Proposed Fraser salmon allocation swap an issue of law, First Nations spokesperson says

Transfer of chinook from recreational fishermen described as a bid to uphold court ruling on First Nations fishing rights

Ken Malloway, chair of the Lower Fraser Fisheries Alliance, which represents 30 bands on the lower Fraser, says a proposed transfer of chinook allocation is a bid to uphold the law protecting First Nations fishing rights.

A proposal that would transfer part of the Fraser River chinook salmon allocation from recreational fishermen to First Nations groups is a bid to uphold the law regarding First Nations fishing rights.

That’s according to Ken Malloway, chair of the Lower Fraser Fisheries Alliance, which represents 30 bands on the lower Fraser.

“The Supreme Court (in the Sparrow decision) has said if our food needs are not being met, no other fishery is going on,” Malloway said.

“Well, our needs are not being met.”

Last year, Malloway said, the Fraser First Nations didn’t come anywhere near their target allotment of 300,000 sockeye.

“(We collected) only a few thousand,” Malloway said.

“We only fished for two days.”

The proposal was put forward by First Nations representatives during a series of meetings with the Department of Fisheries and Oceans (DFO) in January, March and April to consult on conservation and harvest planning for Fraser River salmon.

It would increase the amount of FSC (Food, Social, Ceremonial) chinook reserved for First Nations, at the expense of sport fishermen in order to make up for an expected drop in the sockeye run this year.

It is opposed by the newly formed Fraser River Sportfishing Alliance (FRSA), a coalition of Fraser River fishing guides, recreational anglers and industry reps.

The FRSA issued a joint statement that said “under no circumstances should our allocation of salmon, determined after conservation concerns, be transferred to another sector.”

Jeff Grout, the DFO regional resource manager of salmon, said no decision has been made about the proposed reallocation of chinook as yet, but he expected it will come some time in June after Hunter Tootoo – the minister of fisheries, oceans and the Canadian Coast Guard – reviews the Pacific Region integrated fisheries management plan.

Grout said there has been “considerable uncertainty” about the sockeye run this year, with the amount projected to be somewhere around 2.7 million, but possibly as low as 814,000.

That represents a considerable drop from the previous high of 28.3 million recorded in 2010, Grout said.

The decline is believed to be the result of unusually hot weather that has produced higher than normal ocean temperatures along with warmer than usual river temperatures and low stream levels.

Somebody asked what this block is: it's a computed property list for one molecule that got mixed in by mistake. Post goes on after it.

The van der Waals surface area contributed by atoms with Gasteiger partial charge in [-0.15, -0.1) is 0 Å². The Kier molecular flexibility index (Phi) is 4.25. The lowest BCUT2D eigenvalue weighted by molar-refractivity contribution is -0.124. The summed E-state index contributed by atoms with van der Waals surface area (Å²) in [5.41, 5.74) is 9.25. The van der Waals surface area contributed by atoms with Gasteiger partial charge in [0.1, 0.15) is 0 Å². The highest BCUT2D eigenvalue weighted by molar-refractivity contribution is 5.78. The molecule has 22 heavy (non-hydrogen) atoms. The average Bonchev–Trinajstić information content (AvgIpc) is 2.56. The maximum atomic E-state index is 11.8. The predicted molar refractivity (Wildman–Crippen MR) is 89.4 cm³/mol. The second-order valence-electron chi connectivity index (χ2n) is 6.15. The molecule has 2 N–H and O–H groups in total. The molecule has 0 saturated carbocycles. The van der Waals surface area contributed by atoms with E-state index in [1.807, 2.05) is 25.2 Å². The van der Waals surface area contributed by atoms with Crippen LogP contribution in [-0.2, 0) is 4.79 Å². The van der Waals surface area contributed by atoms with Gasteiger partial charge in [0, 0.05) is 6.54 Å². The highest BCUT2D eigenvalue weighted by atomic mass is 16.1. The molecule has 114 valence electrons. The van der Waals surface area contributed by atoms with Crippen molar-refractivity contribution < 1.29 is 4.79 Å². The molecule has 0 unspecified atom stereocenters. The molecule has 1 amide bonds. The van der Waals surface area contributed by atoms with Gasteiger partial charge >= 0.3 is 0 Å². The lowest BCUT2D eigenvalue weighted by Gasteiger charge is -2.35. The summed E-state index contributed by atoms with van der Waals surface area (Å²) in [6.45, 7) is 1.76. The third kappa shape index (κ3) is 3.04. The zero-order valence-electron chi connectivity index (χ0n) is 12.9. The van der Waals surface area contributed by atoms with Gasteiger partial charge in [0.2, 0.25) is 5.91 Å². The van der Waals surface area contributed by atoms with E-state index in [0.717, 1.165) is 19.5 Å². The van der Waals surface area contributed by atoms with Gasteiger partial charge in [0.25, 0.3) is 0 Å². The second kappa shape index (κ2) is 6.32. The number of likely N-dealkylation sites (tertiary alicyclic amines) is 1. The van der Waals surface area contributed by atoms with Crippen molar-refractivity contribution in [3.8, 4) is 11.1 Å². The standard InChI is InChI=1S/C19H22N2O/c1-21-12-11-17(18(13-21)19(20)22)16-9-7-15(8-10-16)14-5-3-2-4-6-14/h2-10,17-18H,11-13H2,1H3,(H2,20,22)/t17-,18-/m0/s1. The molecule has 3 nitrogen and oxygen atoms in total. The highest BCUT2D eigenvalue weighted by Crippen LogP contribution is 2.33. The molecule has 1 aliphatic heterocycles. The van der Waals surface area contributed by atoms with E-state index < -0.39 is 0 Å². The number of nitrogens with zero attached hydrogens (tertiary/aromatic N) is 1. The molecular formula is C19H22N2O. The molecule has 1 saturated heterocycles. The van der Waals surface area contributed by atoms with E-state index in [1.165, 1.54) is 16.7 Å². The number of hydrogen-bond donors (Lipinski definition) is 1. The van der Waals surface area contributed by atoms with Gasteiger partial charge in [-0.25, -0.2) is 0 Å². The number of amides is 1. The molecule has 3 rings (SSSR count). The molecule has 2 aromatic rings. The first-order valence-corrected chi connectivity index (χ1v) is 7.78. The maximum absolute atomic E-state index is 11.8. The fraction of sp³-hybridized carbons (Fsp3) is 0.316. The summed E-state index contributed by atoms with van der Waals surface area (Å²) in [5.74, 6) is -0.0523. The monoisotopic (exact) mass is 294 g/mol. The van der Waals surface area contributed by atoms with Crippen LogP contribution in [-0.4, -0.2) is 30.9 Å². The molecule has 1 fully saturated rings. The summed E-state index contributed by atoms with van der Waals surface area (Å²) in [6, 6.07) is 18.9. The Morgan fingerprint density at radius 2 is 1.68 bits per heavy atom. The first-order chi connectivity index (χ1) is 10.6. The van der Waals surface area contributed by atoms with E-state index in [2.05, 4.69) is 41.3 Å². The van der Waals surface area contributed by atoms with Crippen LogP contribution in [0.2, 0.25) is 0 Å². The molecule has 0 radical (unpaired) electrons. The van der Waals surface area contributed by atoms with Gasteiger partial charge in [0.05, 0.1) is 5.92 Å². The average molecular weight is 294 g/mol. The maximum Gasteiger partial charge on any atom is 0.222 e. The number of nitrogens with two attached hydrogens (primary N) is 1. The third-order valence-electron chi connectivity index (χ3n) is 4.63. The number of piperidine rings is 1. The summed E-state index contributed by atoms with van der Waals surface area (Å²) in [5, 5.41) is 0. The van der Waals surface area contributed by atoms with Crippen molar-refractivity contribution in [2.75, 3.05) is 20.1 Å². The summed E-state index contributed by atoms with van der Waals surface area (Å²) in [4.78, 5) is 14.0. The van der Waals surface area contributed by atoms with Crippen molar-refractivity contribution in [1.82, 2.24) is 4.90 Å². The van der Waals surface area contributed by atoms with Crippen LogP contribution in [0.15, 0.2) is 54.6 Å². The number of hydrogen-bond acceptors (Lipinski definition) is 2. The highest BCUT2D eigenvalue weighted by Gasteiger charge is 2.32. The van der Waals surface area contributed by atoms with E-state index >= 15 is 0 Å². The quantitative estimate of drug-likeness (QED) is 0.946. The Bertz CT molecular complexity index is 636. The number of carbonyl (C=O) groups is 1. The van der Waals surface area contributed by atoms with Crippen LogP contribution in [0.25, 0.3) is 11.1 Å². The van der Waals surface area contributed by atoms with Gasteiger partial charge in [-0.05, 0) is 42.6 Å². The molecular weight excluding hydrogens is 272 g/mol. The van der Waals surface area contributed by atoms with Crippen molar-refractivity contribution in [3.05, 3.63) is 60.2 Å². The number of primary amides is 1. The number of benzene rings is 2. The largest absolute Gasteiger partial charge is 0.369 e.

Get local stories you won't find anywhere else right to your inbox.
Sign up here

Just Posted

Scarecrow Festival given COVID twist

Art’s Nursery’s annual fall fundraiser, on the Langley-Surrey border, continues with some tweaks

Greater Vancouver Zoo turns to zoom for virtual visits

Aldergrove attraction encourages online learning while construction commences to modernize park

Plea deal results in guilty plea in fatal Langley shooting in 2017

First degree murder charge amended to conspiracy to commit murder

Surrey Langley SkyTrain moves forward with third round of public engagement

TransLink is seeking input on new station designs and construction management plans

Virus prompts Langley Camera Club members to refocus

Technology has kept local shutterbugs connected and broadened their horizons

3 new deaths due to COVID-19 in B.C., 139 new cases

B.C. confirms 40 ‘historic cases,’ as well

Supreme Court Justice Ruth Bader Ginsburg dies at 87

The court’s second female justice, died Friday at her home in Washington

Emaciated grizzly found dead on central B.C. coast as low salmon count sparks concern

Grizzly was found on Gwa’sala-‘Nakwaxda’xw territory in Smith Inlet, 60K north of Port Hardy

VIDEO: B.C. to launch mouth-rinse COVID-19 test for kids

Test involves swishing and gargling saline in mouth and no deep-nasal swab

Young Canadians have curtailed vaping during pandemic, survey finds

The survey funded by Heart & Stroke also found the decrease in vaping frequency is most notable in British Columbia and Ontario

Is it time to start thinking about greener ways to package cannabis?

Packaging suppliers are still figuring eco-friendly and affordable packaging options that fit the mandates of Cannabis Regulations

B.C. teachers file Labour Relations Board application over COVID-19 classroom concerns

The application comes as B.C.’s second week of the new school year comes to a close

CHARTS: Beyond Metro Vancouver, COVID-19 cases in B.C. haven’t increased much recently

COVID-19 case counts outside of Metro Vancouver have been level since July

70-year-old punched in the head in dispute over disability parking space in Nanaimo

Senior’s turban knocked off in incident at mall parking lot

Most Read